Decomposition of $H(z)$ as maximum-phase, minimum-phase

The frequency response is:

$$H(z) = 2-7z^{-1}+7z^{-2}-2z^{-3}$$

I see that it has $3$ zeros: $z_{01} = \frac 12$, $z_{02} = 2$, and $z_{03} = 1$; and $3$ poles in: $$z_x = 0$$

Now, I have to write it like:

$$H(z) = H_{\rm min}(z) H_{\rm max}(z) H_{\rm uc}(z)$$

where $H_{\rm min}(z)$ is the minimum-phase frequency response, $H_{\rm max}(z)$ is the maximum-phase frequency response and $H_{\rm uc}(z)$ only has zeros on $\lvert z\rvert=1$.

• For $H_{\rm uc}(z)$, I have one zero on $\lvert z\rvert=1$, so: $$H_{\rm uc}(z) = z-1$$ Is that OK?

• For the minimum-phase frequency, I have all the poles/zeros that are inside the unit circle, so: $$H_{\rm min}(z) = \frac{z-1/2}{z^3}$$

• For the maximum-phase frequency, I have all the poles/zeros that are outside the unit circle, so: $$H_{\rm max}(z) = z-2$$

But I also know that I can find $H_{\rm max}(z)$ as: $$H_{\rm max}(z) = H_{\rm min}\left(z^{-1}\right) z^{-M_i}$$ where $M_i$ is the quantity of zeros of $H_{\rm min}(z)$. So: $$H_{\rm max}(z) = \frac{z^{-1} - 1/2}{z^{-3}} = z^3 \left(z^{-1} - 1/2\right) = z^2 \left(z-1/2\right)$$

So I have $2$ different expressiones for the same $H_{\rm max}(z)$. What am I doing wrong?

• Check your zeros: there's no zero at $z=3$. Jun 20 '16 at 16:20
• That's true. It's fixed now :) Jun 20 '16 at 17:55

So let's check that: $$H(z) = H_{\rm min}(z) H_{\rm max}(z) H_{\rm uc}(z) \tag{1}$$ where: $$H_{\rm min}(z) = \frac{z-1/2}{z^3}\tag{2}$$ and $$H_{\rm max}(z) = z-2\tag{3}$$ and $$H_{\rm uc}(z) = z-1\tag{4}$$

Substituting $(2)$, $(3)$, and $(4)$ into $(1)$:

\begin{align} H_{\rm min}(z) H_{\rm max}(z) H_{\rm uc}(z) &= \frac{z-1/2}{z^3} (z-2) (z-1)\\ &= \frac{z-1/2}{z^3} \left(z^2 - 3z + 2\right)\\ &= \frac{1}{z^3} \left(z^3 - 3z^2 + 2z - \frac{1}{2}\left(z^2 - 3z + 2\right)\right) \\ &= \frac{1}{z^3} \left( z^3 - \frac{7}{2} z^2 + 5 z - 1\right) \\ &\not= H(z) \end{align}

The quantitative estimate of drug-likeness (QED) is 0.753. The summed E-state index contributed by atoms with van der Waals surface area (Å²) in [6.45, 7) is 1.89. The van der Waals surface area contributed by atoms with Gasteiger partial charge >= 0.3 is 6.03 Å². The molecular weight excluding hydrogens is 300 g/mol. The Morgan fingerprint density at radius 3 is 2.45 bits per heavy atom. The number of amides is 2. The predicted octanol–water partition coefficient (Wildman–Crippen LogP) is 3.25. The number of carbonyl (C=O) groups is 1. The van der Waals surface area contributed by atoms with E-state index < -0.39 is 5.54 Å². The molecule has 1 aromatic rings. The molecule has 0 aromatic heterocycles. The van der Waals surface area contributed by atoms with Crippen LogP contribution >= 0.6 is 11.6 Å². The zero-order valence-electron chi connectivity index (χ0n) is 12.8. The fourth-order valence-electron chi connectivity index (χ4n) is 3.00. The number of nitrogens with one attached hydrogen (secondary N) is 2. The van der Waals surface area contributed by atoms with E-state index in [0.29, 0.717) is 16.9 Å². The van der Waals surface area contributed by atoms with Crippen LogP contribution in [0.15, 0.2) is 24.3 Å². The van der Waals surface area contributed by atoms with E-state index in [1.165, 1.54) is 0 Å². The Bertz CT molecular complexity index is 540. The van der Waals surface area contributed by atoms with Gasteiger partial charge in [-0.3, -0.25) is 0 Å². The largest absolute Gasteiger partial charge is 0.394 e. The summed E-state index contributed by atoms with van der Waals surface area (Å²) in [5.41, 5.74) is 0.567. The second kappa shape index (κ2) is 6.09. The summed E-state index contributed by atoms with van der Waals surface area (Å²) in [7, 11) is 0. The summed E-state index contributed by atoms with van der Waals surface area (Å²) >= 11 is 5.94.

So something is wrong!

Try: $$H_{\rm min}(z) = 1-1/2z^{-1}\tag{2A}$$ and $$H_{\rm max}(z) = 1-2z^{-1}\tag{3A}$$ and $$H_{\rm uc}(z) = 2(1- z^{-1})\tag{4A}$$

Now: \begin{align} H_{\rm min}(z) H_{\rm max}(z) H_{\rm uc}(z) &= \left(1-1/2z^{-1}\right) \left(1-2z^{-1}\right) \left(1-z^{-1}\right) 2\\ &= \left(1 - \frac{5}{2} z^{-1} + z^{-2}\right) \left(1-z^{-1}\right) 2\\ &= 2 - 5 z^{-1} + 2z^{-2} - \left(2z^{-1} - 5 z^{-2} + 2 z^{-3}\right)\\ &= 2 - 7 z^{-1} + 7 z^{-2} - 2z^{-3}\\ &= H(z) \end{align}

I believe your interpretation of Oppenheim and Schafer (OS) is incorrect. And I can find no reference that says the poles have to be outside the unit circle for a maximum phase system. This one and the one I referenced in the comments both only mention the zero locations.

And this is what my copy of OS says: which also only mentions zero locations.

I believe exercise 5.63 is in error. The definition used in the body of the book is: which again does not mention pole locations.

Also, having $$H_{\rm max}(z) = H_{\rm min}\left(z^{-1}\right) z^{-M_i}$$ ensures that $H_{\rm max}$ is causal for FIR $H_{\rm min}$.

So you have two options: either the exercise 5.69 definition is wrong, or the relationship between $H_{\rm max}$ and $H_{\rm min}$ is wrong.

• But why did you choose $H_{uc}(z)=2(1-z^{-1})$ instead of $H_{uc}(z) = 1-(z^{-1})$ ?? Both have a zero at $z=1$ and a pole in $z=0$. What's the difference? How did you choose that scale factor? ---------------------------- By definition, $H_{max}(z)$ has all the poles and zeros outside the unit circle, and you choose a zero at $z=2$ and a pole at $z=0$ (inside the unit circle). Why? Jun 20 '16 at 20:09
• Your choice of $H_{uc}$ or the other components neglects a gain of two. I chose to include it on $H_{uc}$; you could just as validly split it between $H_{max}$ and $H_{min}$ as a $\sqrt{2}$ factor. I suppose I tend to neglect poles at zero and $\infty$. That will mean your $H_{max}$ will not be causal.
– Peter K.
Jun 20 '16 at 20:27
• How did you know that the scalar factor has to be $2$? I still don't understand why did you choose a pole inside the unit circle for $H_{max}(z)$ Jun 20 '16 at 20:30
• Your definition of maximum phase is bogus. Where do you get it from? This page gives a more usual definition. This definition says nothing about pole positions; just zeros.
– Peter K.
Jun 20 '16 at 20:33
• I think that the exercise 5.63 is wrong. Thanks Peter! Jun 21 '16 at 1:55